Building Confidence In Young Women To Transform Lives

Written by Katie Chan

To change the lives of women all over the world – one young woman at a time

Driven by this mission statement, confidence coach, speaker and trainer Stella Maher helps young women to transform from feeling insecure to becoming more confident and self-assured in their own skin, through her holistic personal development programme. Founder of The Lioness Within Coaching, Stella aims to empower young women between the ages of 14-20 and help them recognise their value and worth, not based upon how they look or their popularity on social media, but rather on who they are and who they stand for. Her decision to work with young women was inspired by her own struggles with a lack of confidence and low self-esteem for most of her life. She vividly recounts being picked on and called names by school bullies on her appearance during her upbringing in Nigeria, which resulted in deep body image insecurities.

In 2014, Stella decided to become a life coach. At the time, she ran a small home business, marketing products in the health and wellness industry. Quickly exposed to a new world of self-development through various workshops and training, she was inspired to start believing in her capabilities.

When I realised that the sky was the limit, I was inspired to become a coach.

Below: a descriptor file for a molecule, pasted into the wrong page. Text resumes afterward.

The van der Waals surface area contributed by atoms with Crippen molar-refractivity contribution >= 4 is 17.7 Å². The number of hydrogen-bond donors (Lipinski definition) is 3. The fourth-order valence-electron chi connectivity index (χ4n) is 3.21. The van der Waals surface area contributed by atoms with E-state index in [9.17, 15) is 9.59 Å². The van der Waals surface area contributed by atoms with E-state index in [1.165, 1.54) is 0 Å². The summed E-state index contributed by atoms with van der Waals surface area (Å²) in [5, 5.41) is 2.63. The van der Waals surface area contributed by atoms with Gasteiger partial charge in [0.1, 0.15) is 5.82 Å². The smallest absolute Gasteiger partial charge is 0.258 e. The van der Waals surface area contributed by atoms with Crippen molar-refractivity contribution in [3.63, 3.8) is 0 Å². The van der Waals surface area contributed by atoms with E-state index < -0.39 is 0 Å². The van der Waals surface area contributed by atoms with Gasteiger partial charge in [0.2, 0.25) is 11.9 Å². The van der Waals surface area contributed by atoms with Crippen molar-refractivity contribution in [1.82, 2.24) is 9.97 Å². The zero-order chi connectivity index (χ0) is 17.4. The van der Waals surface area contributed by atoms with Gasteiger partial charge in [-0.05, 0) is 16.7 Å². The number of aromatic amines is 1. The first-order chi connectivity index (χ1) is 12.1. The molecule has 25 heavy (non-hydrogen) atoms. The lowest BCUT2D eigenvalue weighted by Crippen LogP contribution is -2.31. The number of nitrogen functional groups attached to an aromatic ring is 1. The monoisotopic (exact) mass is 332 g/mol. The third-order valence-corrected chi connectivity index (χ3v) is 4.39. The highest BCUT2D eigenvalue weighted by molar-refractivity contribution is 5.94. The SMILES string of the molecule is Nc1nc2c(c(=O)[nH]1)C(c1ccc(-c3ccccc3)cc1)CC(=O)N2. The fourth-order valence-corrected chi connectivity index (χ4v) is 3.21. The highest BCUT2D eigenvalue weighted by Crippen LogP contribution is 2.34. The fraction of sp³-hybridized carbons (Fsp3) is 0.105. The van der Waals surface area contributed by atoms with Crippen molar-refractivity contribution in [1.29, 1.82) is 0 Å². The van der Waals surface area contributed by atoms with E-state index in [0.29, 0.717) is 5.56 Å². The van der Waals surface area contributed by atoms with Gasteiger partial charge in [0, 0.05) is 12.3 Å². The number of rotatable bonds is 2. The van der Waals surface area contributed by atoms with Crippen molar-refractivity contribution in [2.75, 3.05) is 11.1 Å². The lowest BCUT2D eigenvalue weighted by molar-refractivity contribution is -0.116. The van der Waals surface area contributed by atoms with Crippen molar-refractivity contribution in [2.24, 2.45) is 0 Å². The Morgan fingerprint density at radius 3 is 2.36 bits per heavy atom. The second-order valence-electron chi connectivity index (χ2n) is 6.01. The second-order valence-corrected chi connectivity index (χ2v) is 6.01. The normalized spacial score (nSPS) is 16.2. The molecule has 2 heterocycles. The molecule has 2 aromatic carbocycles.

Today, she focuses on teaming up with schools, charities or organisations that work with young people to spread her message. Stella strongly believes that “Prevention is better than cure.”

It is easier to arm a young woman with the knowledge and skills that will help her to become more confident and empowered to cope with modern-day pressures; than to treat and support her when she resorts to self-harming, disordered eating or succumbs to depression.  It becomes more difficult, more painful, more time-consuming and more resources will be required.

Can you give us a summary of the first few sessions of your coaching programme, what they might consist of?

The first part of my programme involves getting young women to refocus their mindset in terms of how they think, learn, cope with peer pressure and deal with other people’s negative opinions. I have learned from personal experiences of how being victimised as a young person can plague your adult life. 

The second session focuses on self-awareness. Helping them to learn about themselves and become more aware of who they are as individuals. Self-awareness inspires self-love, builds self-worth and makes you more compassionate towards others. When you are more self-aware, you are less likely to be a bully, a cheat or be unkind to others. Leading on from that, I teach skills such as goal setting, time management and coping with stress.

Taking this further, I help young women to understand and appreciate their unique individual body shapes and to take pride in their appearance. We all come in different shapes and sizes! The most important thing is to focus on keeping healthy and happy, looking good in your own skin, rather than bowing to any pressures to be skinny.

There has been an increase in positive online awareness from a variety of female figures and celebrities from the likes of Michelle Obama to Iskra Lawrence. This has enabled conversations on body image and overcoming insecurities to be much more common and open. Have you personally noticed positive changes in your work?